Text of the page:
Core principles

Long Islanders are taking their workouts onto boards this summer, both on the water and off. Surfing fitness classes, which use indoor surfboard balance boards, have been popping up all over this year, and stand up paddlers are attending yoga classes on the water. Both of these board workouts force you to fine-tune your positioning and balance during exercises. There’s no way to cheat during a movement, since the boards don’t allow bad habits or bully muscles to take over.

Long Island, with its embarrassment of riches of beautiful waterways, is the perfect place to practice yoga outside and on the water. Stand up paddle boarding (SUP) is an emerging sport based on an ancient Hawaiian form of surfing and offers an easy learning curve. With just a board and a paddle, SUPers can get out and start playing on the water in no time.

At Paddle Diva, SUP is not just a workout it’s a way of life for owner Gina Bradley, who displays a framed dedication to the activity in the chic whitewashed headquarters on Three Mile Harbor in East Hampton. It reads: “Paddle Diva (noun): Empowers, challenges and encourages women through stand up paddle boarding. Inspires and motivates women to exude great confidence and feel their best while walking on water.”

Gina launched her company three years ago to inspire a love of fitness, nature and the water, along with confidence in the women who paddle with her. She loves to see beginners and experienced paddlers alike get out, get wet and challenge themselves. I visited on a beautiful spring day, ready to get on my first floating board of any type.

But before you can try out your downward facing dog, you have to stand up. And before you can stand up, you need to get comfortable on the board.

Gina gives new paddlers a crash course in paddling, steering and balance. Within a few minutes I grew comfortable with the basic forward and backstrokes and got my footing. Gina showed me how to get my heart rate up by using short quick strokes. We worked through intervals of fast paddling and pushups, ab work and other exercises on the boards.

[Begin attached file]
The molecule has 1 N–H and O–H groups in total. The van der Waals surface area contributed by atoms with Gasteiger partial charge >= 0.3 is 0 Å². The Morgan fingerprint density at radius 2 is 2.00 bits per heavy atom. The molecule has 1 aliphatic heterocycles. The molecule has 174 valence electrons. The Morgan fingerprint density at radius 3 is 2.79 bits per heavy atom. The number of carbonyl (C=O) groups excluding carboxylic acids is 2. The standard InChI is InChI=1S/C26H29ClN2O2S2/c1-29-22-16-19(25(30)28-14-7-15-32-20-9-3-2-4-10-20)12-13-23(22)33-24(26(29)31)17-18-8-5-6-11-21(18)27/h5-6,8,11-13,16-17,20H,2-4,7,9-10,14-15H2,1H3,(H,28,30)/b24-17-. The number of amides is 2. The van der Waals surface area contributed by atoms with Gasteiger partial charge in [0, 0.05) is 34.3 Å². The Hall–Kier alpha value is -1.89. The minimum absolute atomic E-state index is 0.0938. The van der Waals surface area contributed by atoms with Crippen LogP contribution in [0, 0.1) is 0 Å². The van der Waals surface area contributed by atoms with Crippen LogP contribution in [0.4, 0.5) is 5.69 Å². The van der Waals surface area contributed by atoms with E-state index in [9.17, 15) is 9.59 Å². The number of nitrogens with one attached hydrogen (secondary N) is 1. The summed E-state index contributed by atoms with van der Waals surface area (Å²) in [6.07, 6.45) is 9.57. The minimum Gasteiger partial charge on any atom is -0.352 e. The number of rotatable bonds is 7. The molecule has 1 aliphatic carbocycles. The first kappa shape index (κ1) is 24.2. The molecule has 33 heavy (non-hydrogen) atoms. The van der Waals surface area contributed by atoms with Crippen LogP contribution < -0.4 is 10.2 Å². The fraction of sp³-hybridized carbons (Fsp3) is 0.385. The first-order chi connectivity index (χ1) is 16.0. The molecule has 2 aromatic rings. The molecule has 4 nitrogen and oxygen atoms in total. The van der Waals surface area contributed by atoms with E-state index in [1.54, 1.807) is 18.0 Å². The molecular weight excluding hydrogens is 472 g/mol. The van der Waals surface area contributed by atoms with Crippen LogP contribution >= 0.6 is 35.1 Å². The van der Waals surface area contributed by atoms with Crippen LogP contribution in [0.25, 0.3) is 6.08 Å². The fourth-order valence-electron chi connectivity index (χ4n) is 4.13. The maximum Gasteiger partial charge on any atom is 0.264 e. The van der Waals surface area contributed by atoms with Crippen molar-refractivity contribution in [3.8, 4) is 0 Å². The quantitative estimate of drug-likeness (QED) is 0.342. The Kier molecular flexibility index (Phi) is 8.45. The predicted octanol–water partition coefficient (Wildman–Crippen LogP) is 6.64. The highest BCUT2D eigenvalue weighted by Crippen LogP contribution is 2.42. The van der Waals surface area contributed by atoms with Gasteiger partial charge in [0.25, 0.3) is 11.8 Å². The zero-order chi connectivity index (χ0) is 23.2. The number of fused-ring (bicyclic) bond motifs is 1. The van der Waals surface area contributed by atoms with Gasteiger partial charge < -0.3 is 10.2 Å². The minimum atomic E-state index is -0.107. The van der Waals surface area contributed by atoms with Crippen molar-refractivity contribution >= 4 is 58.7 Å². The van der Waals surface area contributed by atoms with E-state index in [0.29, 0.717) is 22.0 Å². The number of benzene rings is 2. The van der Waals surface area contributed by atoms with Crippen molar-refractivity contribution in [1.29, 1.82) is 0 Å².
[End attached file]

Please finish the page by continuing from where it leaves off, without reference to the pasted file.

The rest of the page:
But for yoga, we paused in a quiet spot so we could focus on balance and achieving poses. Practicing yoga on the water challenged my core strength and awareness of my body as I tried not to topple over.

I conquered warrior pose and a downward facing dog with one leg raised, but I’ll have to go back to attempt a headstand. Still, just being on the water was a peaceful timeout. Floating atop the clear harbor, it was hard not to get an overwhelming sense of wellbeing. Add in the spirituality of yoga, and paddleboard yoga may be the best 90 minutes you treat yourself to this summer.

For those who don’t want to take their workout out on the water, or for the offseason, SurfSET Fitness classes offer similar core and balance work indoors.

The workout system has garnered a lot of buzz recently. Founded by surfers, the classes use full-body balance boards designed to feel like a surfboard on the water. That unstable wobble gives workouts on the board a core-burning boost.

Geralyn Marchisello, owner of Spine & Soul Studio in Bayside, had been searching for ways to challenge her Pilates clients’ cores and facilitate that ever-elusive mind-body connection when she saw the workout on tv.

“I immediately knew that was the training tool I had been waiting for,” she said during a Sunday morning SurfSET fitness training session with lively surf music as our backdrop.

She used to put three wobble boards together to achieve the same training effect as the indoor surfboard.

“It works all the fascia in the body, the connective muscles that form core strength and balance,” she said.

Geralyn thinks training on the board helps sculpt long, lean balanced bodies in a more holistic way than standard strength training. She led me through some classic yoga postures like plank and chaturanga dandasana, as well as some jumping power moves.

Between indoor surf fitness and outdoor paddle yoga, I could be forgiven for thinking I’m ready to hop on a surfboard this summer. But I’m still going back for more SUP paddling and indoor wave riding. Both workouts stand up on their own.

Jacqueline Sweet

Jacqueline Sweet

Jacqueline Sweet is a freelance journalist and writer who covers local news and writes features for local and regional publications. She has published work in national magazines like Salute magazine, Family (military) magazine, Triathlete magazine, regional publications like Long Island Pulse and Long Island Parenting, and reported local news for online outlets like and She has been covering health, wellness, fitness beauty, spa and travel for Long Island Pulse for several years.